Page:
picked, too spruce, too affected, too odde, as it were,picked, too spruce, too affected, too odd, as it were,LLL V.i.13
too peregrinat, as I may call it.too peregrinate, as I may call it.LLL V.i.14
He draweth out the thred of his verbositie, He draweth out the thread of his verbosityLLL V.i.16
finer then the staple of his argument. I abhor suchfiner than the staple of his argument. I abhor suchLLL V.i.17
phanaticall phantasims, such insociable and poynt deuisefanatical phantasimes, such insociable and point-deviceLLL V.i.18
companions, such rackers of ortagriphie, as to companions, such rackers of orthography, as toLLL V.i.19
speake dout fine, when he should say doubt; det,speak ‘dout’ sine ‘b’ when he should say ‘doubt,’ ‘det’LLL V.i.20
when he shold pronounce debt; d e b t, not detwhen he should pronounce ‘debt’ – d, e, b, t, not d, e,LLL V.i.21
he clepeth a Calf, Caufe: halfe, haufe: neighbour t. He clepeth a calf ‘cauf’, half ‘hauf’; neighbourLLL V.i.22
vocatur nebour; neigh abreuiated ne: this isvocatur ‘nebor’, neigh abbreviated ‘ne’. This isLLL V.i.23
abhominable, which he would call abhominable itabhominable, which he would call ‘abominable.’ ItLLL V.i.24
insinuateth me of infamie: ne inteligis domine, toinsinuateth me of insanie. Ne intelligis, domine? ToLLL V.i.25
make franticke, lunaticke?make frantic, lunatic.LLL V.i.26
Bome boon for boon prescian, a little Bone? ‘ Bone ’ for ‘ bene ’! Priscian a littleLLL V.i.28
scratcht, 'twil serue. scratched; 'twill serve.LLL V.i.29
Video, & gaudio.Video et gaudeo.LLL V.i.31
Quari Chirra, not Sirra?Quare ‘ chirrah ’, not ‘ sirrah ’?LLL V.i.33
Most millitarie sir salutation.Most military sir, salutation.LLL V.i.35
Ba, puericia with a horne added.Ba, pueritia, with a horn added.LLL V.i.47
Quis quis, thou Consonant?Quis, quis, thou consonant?LLL V.i.50
I will repeat them: a e I.I will repeat them: a, e, i –LLL V.i.53
What is the figure? What is the figure?What is the figure? What is the figure?LLL V.i.60
Thou disputes like an Infant: goe whip thyThou disputes like an infant. Go, whip thyLLL V.i.62
Gigge.gig.LLL V.i.63
Oh I smell false Latine, dunghel for O, I smell false Latin! ‘ Dunghill ’ forLLL V.i.74
vnguem.‘ unguem ’.LLL V.i.75
Or Mons the hill.Or mons, the hill.LLL V.i.79
I doe sans question.I do, sans question.LLL V.i.81
The posterior of the day, most generous The posterior of the day, most generousLLL V.i.86
sir, is liable, congruent, and measurable for thesir, is liable, congruent, and measurable for theLLL V.i.87
after-noone: the word is well culd, chose, sweet, andafternoon. The word is well culled, choice, sweet, andLLL V.i.88
apt I doe assure you sir, I doe assure.apt, I do assure you, sir, I do assure.LLL V.i.89
Sir, you shall present before her the NineSir, you shall present before her the NineLLL V.i.111
Worthies. Sir Holofernes, as concerning some entertainmentWorthies. Sir Nathaniel, as concerning some entertainmentLLL V.i.112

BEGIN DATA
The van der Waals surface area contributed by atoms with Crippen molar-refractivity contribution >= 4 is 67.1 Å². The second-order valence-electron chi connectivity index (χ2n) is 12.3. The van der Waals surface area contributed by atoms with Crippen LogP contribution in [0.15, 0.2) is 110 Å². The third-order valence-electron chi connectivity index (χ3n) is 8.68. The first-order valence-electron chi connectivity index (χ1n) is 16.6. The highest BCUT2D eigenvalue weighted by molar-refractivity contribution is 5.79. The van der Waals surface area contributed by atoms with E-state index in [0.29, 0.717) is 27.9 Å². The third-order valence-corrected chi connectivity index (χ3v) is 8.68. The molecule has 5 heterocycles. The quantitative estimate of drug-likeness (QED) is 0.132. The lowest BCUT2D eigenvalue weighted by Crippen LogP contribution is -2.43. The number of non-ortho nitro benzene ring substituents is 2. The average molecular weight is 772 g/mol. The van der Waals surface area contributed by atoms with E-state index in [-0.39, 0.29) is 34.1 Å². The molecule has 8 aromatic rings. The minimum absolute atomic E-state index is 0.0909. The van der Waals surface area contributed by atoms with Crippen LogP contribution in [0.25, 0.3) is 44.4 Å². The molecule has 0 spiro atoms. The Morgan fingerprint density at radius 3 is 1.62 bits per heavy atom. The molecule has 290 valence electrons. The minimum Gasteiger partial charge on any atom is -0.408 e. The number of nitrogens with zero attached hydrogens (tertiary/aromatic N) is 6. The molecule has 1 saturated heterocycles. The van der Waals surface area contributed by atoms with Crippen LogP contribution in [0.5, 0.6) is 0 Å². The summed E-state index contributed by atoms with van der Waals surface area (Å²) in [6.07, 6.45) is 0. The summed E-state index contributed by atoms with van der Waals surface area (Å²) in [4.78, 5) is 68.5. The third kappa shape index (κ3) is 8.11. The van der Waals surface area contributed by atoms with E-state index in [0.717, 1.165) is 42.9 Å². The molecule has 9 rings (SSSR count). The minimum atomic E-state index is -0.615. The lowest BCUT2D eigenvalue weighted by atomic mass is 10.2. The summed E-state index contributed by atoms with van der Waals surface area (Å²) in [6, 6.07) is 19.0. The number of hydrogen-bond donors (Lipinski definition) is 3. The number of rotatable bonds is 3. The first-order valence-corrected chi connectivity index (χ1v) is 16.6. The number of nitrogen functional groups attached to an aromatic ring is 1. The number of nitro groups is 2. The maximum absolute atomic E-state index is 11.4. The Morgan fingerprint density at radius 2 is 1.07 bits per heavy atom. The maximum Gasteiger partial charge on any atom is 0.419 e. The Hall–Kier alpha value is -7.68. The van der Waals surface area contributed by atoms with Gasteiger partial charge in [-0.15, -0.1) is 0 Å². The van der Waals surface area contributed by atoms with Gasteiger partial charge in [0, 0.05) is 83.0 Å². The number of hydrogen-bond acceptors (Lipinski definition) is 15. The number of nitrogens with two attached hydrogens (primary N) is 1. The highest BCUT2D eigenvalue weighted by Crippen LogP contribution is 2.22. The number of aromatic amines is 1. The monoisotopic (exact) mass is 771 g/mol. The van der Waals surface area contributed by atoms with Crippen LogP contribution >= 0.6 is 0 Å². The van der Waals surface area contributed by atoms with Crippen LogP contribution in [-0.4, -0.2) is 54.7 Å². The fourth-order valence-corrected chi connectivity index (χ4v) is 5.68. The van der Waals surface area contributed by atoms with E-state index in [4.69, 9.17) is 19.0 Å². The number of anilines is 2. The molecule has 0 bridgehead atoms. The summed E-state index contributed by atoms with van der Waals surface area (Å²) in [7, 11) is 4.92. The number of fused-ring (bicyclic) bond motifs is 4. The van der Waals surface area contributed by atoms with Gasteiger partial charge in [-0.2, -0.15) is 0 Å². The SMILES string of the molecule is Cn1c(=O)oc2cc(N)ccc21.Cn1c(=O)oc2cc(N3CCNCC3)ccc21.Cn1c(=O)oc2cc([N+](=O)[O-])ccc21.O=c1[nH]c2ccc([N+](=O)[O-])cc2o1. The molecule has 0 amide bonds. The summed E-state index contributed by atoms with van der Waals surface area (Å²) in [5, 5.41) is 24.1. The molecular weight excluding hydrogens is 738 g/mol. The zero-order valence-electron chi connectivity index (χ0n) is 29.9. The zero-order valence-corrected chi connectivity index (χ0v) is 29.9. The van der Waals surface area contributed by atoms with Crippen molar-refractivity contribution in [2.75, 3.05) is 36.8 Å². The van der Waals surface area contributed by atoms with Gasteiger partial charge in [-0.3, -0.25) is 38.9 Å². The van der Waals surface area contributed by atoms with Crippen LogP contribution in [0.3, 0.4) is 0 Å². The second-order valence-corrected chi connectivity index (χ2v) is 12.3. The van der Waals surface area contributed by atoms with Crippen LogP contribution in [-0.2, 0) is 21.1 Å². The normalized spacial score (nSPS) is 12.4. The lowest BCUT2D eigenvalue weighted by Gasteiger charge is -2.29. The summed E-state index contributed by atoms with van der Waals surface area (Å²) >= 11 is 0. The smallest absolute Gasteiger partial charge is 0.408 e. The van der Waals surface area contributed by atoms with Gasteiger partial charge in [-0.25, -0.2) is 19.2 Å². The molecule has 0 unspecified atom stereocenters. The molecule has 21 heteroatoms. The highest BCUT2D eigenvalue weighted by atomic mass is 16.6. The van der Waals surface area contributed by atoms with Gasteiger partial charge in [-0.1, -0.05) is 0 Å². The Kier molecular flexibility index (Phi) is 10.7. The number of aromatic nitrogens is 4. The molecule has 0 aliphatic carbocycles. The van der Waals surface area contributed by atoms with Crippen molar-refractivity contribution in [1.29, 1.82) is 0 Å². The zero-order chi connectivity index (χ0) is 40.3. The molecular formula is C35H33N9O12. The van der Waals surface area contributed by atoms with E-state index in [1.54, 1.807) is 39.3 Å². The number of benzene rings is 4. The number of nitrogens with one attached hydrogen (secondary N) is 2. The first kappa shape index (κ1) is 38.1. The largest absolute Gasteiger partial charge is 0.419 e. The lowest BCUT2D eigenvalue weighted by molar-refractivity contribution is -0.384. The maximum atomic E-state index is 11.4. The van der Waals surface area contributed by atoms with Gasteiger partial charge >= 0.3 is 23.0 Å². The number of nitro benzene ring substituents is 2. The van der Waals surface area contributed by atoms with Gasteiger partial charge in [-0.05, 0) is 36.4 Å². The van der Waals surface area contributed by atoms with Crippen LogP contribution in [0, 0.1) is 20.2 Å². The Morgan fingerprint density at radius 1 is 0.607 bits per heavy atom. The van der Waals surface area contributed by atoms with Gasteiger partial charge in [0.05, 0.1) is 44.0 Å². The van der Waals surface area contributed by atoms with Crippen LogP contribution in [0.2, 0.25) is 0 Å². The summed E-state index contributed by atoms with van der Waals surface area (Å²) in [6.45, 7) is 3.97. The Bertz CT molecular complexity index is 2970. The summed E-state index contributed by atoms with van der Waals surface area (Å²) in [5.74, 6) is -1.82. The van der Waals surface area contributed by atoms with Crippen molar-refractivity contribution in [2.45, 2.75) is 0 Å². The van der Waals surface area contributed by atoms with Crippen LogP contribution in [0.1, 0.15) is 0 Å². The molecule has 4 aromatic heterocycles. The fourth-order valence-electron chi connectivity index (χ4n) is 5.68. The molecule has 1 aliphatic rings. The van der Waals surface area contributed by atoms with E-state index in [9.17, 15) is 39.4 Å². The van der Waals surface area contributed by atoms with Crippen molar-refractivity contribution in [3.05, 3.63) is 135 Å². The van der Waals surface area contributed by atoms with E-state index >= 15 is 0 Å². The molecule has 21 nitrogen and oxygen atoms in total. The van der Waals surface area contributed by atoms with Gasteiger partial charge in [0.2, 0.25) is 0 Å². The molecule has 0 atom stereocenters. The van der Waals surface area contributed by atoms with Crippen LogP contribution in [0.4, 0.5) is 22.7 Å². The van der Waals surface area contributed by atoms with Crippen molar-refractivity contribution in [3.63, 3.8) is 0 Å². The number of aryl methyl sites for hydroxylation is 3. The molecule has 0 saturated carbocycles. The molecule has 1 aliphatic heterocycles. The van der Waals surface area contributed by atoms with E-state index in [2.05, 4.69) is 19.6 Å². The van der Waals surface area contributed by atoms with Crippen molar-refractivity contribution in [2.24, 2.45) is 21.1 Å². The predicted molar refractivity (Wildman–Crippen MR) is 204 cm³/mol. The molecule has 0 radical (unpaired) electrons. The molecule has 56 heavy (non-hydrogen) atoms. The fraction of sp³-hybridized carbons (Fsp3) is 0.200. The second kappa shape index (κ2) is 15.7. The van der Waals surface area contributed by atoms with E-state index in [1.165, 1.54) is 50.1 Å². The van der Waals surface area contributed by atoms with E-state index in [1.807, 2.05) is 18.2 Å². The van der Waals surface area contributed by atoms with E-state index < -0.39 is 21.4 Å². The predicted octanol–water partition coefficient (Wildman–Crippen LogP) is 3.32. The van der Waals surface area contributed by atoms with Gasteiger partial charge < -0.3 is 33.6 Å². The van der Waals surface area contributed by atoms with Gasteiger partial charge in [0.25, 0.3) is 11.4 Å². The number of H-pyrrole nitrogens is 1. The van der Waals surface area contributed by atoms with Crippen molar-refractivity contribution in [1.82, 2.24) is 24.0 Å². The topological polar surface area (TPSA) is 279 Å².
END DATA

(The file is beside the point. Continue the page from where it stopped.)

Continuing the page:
of time, some show in the posterior of this day,of time, some show in the posterior of this day,LLL V.i.113
to bee rendred by our assistants the Kings command:to be rendered by our assistance, the King's command,LLL V.i.114
and this most gallant, illustrate and learned Gentleman,and this most gallant, illustrate, and learned gentleman,LLL V.i.115
before the Princesse: I say none so fit as to present thebefore the Princess – I say, none so fit as to present theLLL V.i.116
Nine Worthies.Nine Worthies.LLL V.i.117
Iosua, your selfe: my selfe, and this gallant gentleman Joshua, yourself; this gallant gentleman,LLL V.i.120
Iudas Machabeus; this Swaine (because of his greatJudas Maccabaeus; this swain, because of his greatLLL V.i.121
limme or ioynt) shall passe Pompey the great, the Page limb or joint, shall pass Pompey the Great; the page,LLL V.i.122
Hercules.Hercules –LLL V.i.123
Shall I haue audience? he shall present Shall I have audience? He shall presentLLL V.i.127
Hercules in minoritie: his enter and exit shall bee stranglingHercules in minority. His enter and exit shall be stranglingLLL V.i.128
a Snake; and I will haue an Apologie for thata snake; and I will have an apology for thatLLL V.i.129
purpose.purpose.LLL V.i.130
I will play three my selfe.I will play three myself.LLL V.i.136
We attend.We attend.LLL V.i.139
Via good-man Dull, thou hast spoken noVia, goodman Dull! Thou hast spoken noLLL V.i.142
word all this while.word all this while.LLL V.i.143
Alone, we will employ thee.Allons! We will employ thee.LLL V.i.145
Most Dull, honest Dull, to our sportMost dull, honest Dull! To our sport,LLL V.i.149
away.away!LLL V.i.150
Not Iscariot sir.Not Iscariot, sir.LLL V.ii.593
Iudas I am, ycliped Machabeus.Judas I am, yclept Maccabaeus.LLL V.ii.594
What meane you sir?What mean you, sir?LLL V.ii.600
Begin sir, you are my elder.Begin, sir; you are my elder.LLL V.ii.602
I will not be put out of countenance.I will not be put out of countenance.LLL V.ii.604
What is this?What is this?LLL V.ii.606
You haue put me out of countenance.You have put me out of countenance.LLL V.ii.618
But you haue out-fac'd them all.But you have outfaced them all.LLL V.ii.620
This is not generous, not gentle, not humble.This is not generous, not gentle, not humble.LLL V.ii.626